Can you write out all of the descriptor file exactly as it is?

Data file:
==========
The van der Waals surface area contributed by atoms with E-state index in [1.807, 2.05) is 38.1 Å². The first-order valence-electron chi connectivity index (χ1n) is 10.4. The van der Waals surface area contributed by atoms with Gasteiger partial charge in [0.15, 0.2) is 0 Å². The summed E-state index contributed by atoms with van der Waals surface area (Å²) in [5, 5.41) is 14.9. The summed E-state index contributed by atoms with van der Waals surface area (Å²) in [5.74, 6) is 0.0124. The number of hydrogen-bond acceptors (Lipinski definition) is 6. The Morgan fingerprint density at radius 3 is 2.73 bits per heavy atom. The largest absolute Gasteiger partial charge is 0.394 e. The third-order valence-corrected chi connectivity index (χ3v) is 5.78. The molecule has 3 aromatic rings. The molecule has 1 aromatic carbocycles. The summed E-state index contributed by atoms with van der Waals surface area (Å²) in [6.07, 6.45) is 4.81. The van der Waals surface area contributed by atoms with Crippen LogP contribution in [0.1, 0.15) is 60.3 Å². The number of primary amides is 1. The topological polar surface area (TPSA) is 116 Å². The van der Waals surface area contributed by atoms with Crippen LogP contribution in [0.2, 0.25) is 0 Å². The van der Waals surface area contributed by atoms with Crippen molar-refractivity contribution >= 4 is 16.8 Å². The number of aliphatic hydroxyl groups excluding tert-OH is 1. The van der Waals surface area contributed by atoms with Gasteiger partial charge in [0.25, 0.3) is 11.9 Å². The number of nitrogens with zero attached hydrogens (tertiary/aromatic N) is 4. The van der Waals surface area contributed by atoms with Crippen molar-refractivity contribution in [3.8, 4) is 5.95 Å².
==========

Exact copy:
The van der Waals surface area contributed by atoms with E-state index in [1.807, 2.05) is 38.1 Å². The first-order valence-electron chi connectivity index (χ1n) is 10.4. The van der Waals surface area contributed by atoms with Gasteiger partial charge in [0.15, 0.2) is 0 Å². The summed E-state index contributed by atoms with van der Waals surface area (Å²) in [5, 5.41) is 14.9. The summed E-state index contributed by atoms with van der Waals surface area (Å²) in [5.74, 6) is 0.0124. The number of hydrogen-bond acceptors (Lipinski definition) is 6. The Morgan fingerprint density at radius 3 is 2.73 bits per heavy atom. The largest absolute Gasteiger partial charge is 0.394 e. The third-order valence-corrected chi connectivity index (χ3v) is 5.78. The molecule has 3 aromatic rings. The molecule has 1 aromatic carbocycles. The summed E-state index contributed by atoms with van der Waals surface area (Å²) in [6.07, 6.45) is 4.81. The van der Waals surface area contributed by atoms with Crippen LogP contribution in [0.1, 0.15) is 60.3 Å². The number of primary amides is 1. The topological polar surface area (TPSA) is 116 Å². The van der Waals surface area contributed by atoms with Crippen LogP contribution in [0.2, 0.25) is 0 Å². The van der Waals surface area contributed by atoms with Crippen molar-refractivity contribution >= 4 is 16.8 Å². The number of aliphatic hydroxyl groups excluding tert-OH is 1. The van der Waals surface area contributed by atoms with Gasteiger partial charge in [0.25, 0.3) is 11.9 Å². The number of nitrogens with zero attached hydrogens (tertiary/aromatic N) is 4. The van der Waals surface area contributed by atoms with Crippen molar-refractivity contribution in [3.8, 4) is 5.95 Å².